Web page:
This correlates with scientific observations that physically fit individuals that partake in regular exercise tend to contract infections less often than those who do no exercise or those who do too much exercise (like athletes). A recent review highlights how exercising regularly may strengthen the immune system and provide a preventative benefit for contracting COVID-19 – provided the individual is not already dealing with an active infection.
8. Lowers and Improves Resilience Towards Stress, Tension and Anxiety
As mentioned above, exercise promotes neuroplasticity of the sympathetic nervous system and tends to lower its activity. This part of the nervous system pertains to stress, alertness and wakefulness, and is largely governed by adrenergic signaling in the HPA axis (Hypothalamic-Pituitary-Adrenal axis).
One of the ways exercise helps to lower activity in this part of the nervous system is through activating the system. Through a negative feedback loop, the system eventually dials down and stress chemicals are lowered in the body. Those who exercise regularly at a moderate intensity are better able to deal with stress from other areas of their lives and it has been proven that the stress response in these individuals is lower than in those who do not exercise. 
Another factor pertaining to the effects of exercise on stress would be the increase in the release of galanin coupled with the lowering of stress hormones. Galanin is a major inhibitory neuropeptide, which means it serves to inhibit neuronal excitability and down-regulate the firing of the nerves when present. Faulty regulation of galanin gene expression is a key risk factor for depression, maladaptive stress responses and chronic anxiety, making exercise an attractive option for those predisposed to these conditions.
Studies reveal however that exercise does little to help those who have an under-functioning sympathetic nervous system. In these cases, the lack of stress hormones makes these individuals highly susceptible to stress. Exercise may help after correcting the neurotransmitter imbalance in this system for these patients.
9. Improves Cerebrovascular Health and Respiratory Efficiency
Respiration is vital for the health of the nervous system, both at the respiratory level and at the cellular level. Exercise impacts both types of respiration beneficially if done at a moderate intensity.
The peak in activity helps to regulate autonomic nervous system function, which in turn promotes improved respiratory and cardiovascular function. When one exercises, it promotes deeper breathing, strengthening of the heart for better circulation, increased oxygen levels in the blood stream and a greater capacity for oxygen intake. The increase in oxygen uptake goes on to increase the ability to do more exercise or physical activity as it increases cellular energy production.
The brain is one of the most vulnerable organs with respect to oxygen deprivation. As a result, its well-being relies very much on the health of the pulmonary system and the cardiovascular system. The circulation of cerebral spinal fluid moves in tandem with cardiovascular circulation and thus affects the movement of nutrients, cell-signaling chemicals and waste products. Exercising helps to promote increased brain oxygen levels and increases the turnover of waste products, which helps to keep the neurons therein functioning optimally.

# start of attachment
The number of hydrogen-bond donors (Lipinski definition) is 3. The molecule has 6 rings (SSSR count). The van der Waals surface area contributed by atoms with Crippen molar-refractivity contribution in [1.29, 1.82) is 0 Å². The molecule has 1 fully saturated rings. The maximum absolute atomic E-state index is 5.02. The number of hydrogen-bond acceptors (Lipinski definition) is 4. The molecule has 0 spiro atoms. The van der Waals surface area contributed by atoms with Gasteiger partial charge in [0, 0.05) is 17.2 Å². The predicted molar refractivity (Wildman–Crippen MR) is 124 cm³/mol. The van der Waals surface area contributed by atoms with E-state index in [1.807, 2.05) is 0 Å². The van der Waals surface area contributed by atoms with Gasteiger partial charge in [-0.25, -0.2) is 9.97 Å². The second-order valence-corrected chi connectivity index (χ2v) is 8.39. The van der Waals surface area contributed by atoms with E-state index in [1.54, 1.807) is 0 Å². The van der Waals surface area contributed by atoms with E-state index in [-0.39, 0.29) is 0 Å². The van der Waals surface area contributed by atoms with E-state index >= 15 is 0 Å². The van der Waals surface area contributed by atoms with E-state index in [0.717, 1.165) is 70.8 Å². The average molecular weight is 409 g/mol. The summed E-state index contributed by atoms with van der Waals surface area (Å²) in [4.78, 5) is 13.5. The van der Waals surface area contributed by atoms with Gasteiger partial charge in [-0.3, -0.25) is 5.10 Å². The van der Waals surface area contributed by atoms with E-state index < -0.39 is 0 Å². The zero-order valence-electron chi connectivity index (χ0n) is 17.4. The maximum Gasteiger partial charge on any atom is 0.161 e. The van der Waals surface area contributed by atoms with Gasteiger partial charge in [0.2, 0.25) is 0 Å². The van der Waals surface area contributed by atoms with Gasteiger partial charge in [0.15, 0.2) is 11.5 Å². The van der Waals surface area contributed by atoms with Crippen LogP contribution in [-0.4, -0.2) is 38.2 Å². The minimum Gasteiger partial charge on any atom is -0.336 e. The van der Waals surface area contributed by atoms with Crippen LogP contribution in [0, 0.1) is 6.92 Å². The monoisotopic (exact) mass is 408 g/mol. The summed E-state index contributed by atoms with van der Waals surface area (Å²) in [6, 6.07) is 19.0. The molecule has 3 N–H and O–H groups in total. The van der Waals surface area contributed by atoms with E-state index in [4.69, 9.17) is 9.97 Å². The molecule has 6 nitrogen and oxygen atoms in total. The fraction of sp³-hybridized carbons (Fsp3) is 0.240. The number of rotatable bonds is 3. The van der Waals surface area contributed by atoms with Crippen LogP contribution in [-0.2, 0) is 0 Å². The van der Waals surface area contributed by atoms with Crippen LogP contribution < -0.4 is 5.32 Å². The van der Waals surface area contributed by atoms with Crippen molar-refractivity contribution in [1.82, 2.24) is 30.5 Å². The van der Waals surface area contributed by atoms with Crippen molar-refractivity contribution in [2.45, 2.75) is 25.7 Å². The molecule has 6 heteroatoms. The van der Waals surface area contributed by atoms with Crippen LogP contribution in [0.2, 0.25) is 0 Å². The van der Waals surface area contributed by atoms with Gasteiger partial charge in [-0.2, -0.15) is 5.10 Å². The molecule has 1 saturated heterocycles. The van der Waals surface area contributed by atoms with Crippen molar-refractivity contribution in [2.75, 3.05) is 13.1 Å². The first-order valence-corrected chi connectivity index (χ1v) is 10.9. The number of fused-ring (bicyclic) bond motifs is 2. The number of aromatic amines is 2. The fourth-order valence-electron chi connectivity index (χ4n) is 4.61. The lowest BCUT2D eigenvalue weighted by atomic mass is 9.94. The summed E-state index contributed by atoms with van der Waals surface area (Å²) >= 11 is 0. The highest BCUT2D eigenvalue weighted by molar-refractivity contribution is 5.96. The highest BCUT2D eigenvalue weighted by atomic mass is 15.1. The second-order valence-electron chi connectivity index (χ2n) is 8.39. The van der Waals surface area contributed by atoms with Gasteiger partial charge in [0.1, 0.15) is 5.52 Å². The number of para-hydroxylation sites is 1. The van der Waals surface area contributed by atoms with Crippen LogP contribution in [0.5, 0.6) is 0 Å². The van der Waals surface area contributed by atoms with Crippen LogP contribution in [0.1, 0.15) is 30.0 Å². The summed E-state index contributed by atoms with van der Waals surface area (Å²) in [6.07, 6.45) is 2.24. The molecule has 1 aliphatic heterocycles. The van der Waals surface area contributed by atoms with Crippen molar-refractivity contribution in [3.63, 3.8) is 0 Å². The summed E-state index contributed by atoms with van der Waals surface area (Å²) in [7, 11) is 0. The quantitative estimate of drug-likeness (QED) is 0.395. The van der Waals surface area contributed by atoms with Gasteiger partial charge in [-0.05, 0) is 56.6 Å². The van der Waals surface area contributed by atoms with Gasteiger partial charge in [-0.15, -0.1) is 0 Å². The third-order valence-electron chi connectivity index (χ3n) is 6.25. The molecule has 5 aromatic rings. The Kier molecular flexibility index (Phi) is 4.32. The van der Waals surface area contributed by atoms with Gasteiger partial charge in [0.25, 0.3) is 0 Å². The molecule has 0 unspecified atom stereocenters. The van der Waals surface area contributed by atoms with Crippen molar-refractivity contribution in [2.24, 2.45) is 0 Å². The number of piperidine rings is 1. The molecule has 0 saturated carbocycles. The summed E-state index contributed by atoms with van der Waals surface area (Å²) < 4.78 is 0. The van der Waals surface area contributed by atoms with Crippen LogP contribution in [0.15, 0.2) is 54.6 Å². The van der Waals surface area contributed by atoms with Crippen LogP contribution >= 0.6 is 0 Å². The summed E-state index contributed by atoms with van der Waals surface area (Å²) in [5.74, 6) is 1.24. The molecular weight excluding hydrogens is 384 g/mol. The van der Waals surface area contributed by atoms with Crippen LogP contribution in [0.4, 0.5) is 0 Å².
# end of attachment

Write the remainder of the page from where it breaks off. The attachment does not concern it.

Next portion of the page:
Since many waste products are only truly drained from the deep compartments of the brain during deep sleep, the cerebrovascular system is vital in ensuring that the brain can sustain its activity during the day and does not get clogged, per se.
10. Reduces the Risk of Acquiring Neurodegenerative Diseases
Research is currently accumulating to reveal that exercise has major benefits for the aging brain and for reducing the risk of acquiring neurodegenerative disorders. These include dementias (especially Alzheimer’s disease), Parkinson's disorder, cerebrovascular diseases, traumatic brain injury, epilepsy and demyelinating diseases. 
Out of all the benefits exercise poses for mental health, lowering neuroinflammation is perhaps number one in terms of preventing neurodegenerative diseases. Older adults that were placed on exercise training programs had improved mental health and cognition compared to the control group.
Improving sleep quality, enhancing metabolism, reducing toxic load in the brain and improving the growth and regeneration of neurons are other key factors that make exercise a vital component of neurologic disease prevention. For the same reasons, it is equally invaluable as a complementary intervention for patients suffering from such conditions and has been shown to improve the quality of life in many cases.
11. Enhances Metabolism
Increased respiration as a result of exercise begins to increase and improve cellular respiration and energy output. When there is more energy available to our cells, they can achieve more. This generally translates into improvements in growth, repair mechanisms and cellular turnover. In the nervous system, the increased cellular metabolism helps promote neurogenesis (neuronal repair) and neuroplasticity (neuronal adaptation and synapse formation).
An interesting side note on this matter would be the fact that muscle and fat release lactic acid after exercising. If the lactic acid builds up too much, we experience muscle stiffness and fatigue. For many years, this was perceived as a bad thing, but research has been revealing that this lactic acid gets transported to the liver and transformed into lactate before re-entering circulation to serve as a fuel for energy production. Just like glucose, lactate can be converted into ATP (energy) by the mitochondria in neurons and muscle tissue in order to further enhance their growth and turnover. Lactate has also proven to be a fuel source for the growth and expansion of new neurons, further showing how exercise improves neurogenesis, cognition and metabolism in the nervous system.